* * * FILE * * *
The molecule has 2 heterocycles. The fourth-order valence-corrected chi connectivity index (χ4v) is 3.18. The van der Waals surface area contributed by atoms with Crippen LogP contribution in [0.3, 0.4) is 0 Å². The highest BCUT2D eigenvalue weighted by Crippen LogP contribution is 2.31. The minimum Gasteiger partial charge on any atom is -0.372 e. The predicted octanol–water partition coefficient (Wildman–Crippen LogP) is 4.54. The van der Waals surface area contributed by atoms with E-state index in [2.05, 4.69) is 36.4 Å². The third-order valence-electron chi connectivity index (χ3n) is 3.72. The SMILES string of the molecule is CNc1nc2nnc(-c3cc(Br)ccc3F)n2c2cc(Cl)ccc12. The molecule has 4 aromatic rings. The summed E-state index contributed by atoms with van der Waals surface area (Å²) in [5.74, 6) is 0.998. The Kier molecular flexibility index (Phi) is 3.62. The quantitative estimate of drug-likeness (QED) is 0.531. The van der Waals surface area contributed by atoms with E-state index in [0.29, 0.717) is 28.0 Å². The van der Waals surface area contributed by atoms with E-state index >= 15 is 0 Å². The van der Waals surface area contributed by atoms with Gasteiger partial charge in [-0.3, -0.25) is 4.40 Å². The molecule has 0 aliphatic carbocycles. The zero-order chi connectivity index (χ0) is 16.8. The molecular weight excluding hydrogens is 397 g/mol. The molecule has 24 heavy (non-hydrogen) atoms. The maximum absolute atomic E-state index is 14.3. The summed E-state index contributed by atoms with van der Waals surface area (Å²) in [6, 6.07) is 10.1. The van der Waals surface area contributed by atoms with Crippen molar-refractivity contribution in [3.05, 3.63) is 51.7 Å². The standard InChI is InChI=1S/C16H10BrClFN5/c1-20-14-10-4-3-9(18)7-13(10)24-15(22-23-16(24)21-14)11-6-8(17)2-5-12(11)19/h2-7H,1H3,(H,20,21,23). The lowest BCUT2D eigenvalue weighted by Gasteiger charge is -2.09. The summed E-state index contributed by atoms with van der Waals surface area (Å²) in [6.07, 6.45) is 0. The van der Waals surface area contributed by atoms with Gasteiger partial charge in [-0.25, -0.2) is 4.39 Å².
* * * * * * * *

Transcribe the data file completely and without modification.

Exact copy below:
The molecule has 2 heterocycles. The fourth-order valence-corrected chi connectivity index (χ4v) is 3.18. The van der Waals surface area contributed by atoms with Crippen LogP contribution in [0.3, 0.4) is 0 Å². The highest BCUT2D eigenvalue weighted by Crippen LogP contribution is 2.31. The minimum Gasteiger partial charge on any atom is -0.372 e. The predicted octanol–water partition coefficient (Wildman–Crippen LogP) is 4.54. The van der Waals surface area contributed by atoms with E-state index in [2.05, 4.69) is 36.4 Å². The third-order valence-electron chi connectivity index (χ3n) is 3.72. The SMILES string of the molecule is CNc1nc2nnc(-c3cc(Br)ccc3F)n2c2cc(Cl)ccc12. The molecule has 4 aromatic rings. The summed E-state index contributed by atoms with van der Waals surface area (Å²) in [5.74, 6) is 0.998. The Kier molecular flexibility index (Phi) is 3.62. The quantitative estimate of drug-likeness (QED) is 0.531. The van der Waals surface area contributed by atoms with E-state index in [0.29, 0.717) is 28.0 Å². The van der Waals surface area contributed by atoms with E-state index >= 15 is 0 Å². The van der Waals surface area contributed by atoms with Gasteiger partial charge in [-0.3, -0.25) is 4.40 Å². The molecule has 0 aliphatic carbocycles. The zero-order chi connectivity index (χ0) is 16.8. The molecular weight excluding hydrogens is 397 g/mol. The molecule has 24 heavy (non-hydrogen) atoms. The maximum absolute atomic E-state index is 14.3. The summed E-state index contributed by atoms with van der Waals surface area (Å²) in [6, 6.07) is 10.1. The van der Waals surface area contributed by atoms with Crippen molar-refractivity contribution in [3.05, 3.63) is 51.7 Å². The standard InChI is InChI=1S/C16H10BrClFN5/c1-20-14-10-4-3-9(18)7-13(10)24-15(22-23-16(24)21-14)11-6-8(17)2-5-12(11)19/h2-7H,1H3,(H,20,21,23). The lowest BCUT2D eigenvalue weighted by Gasteiger charge is -2.09. The summed E-state index contributed by atoms with van der Waals surface area (Å²) in [6.07, 6.45) is 0. The van der Waals surface area contributed by atoms with Gasteiger partial charge in [-0.25, -0.2) is 4.39 Å².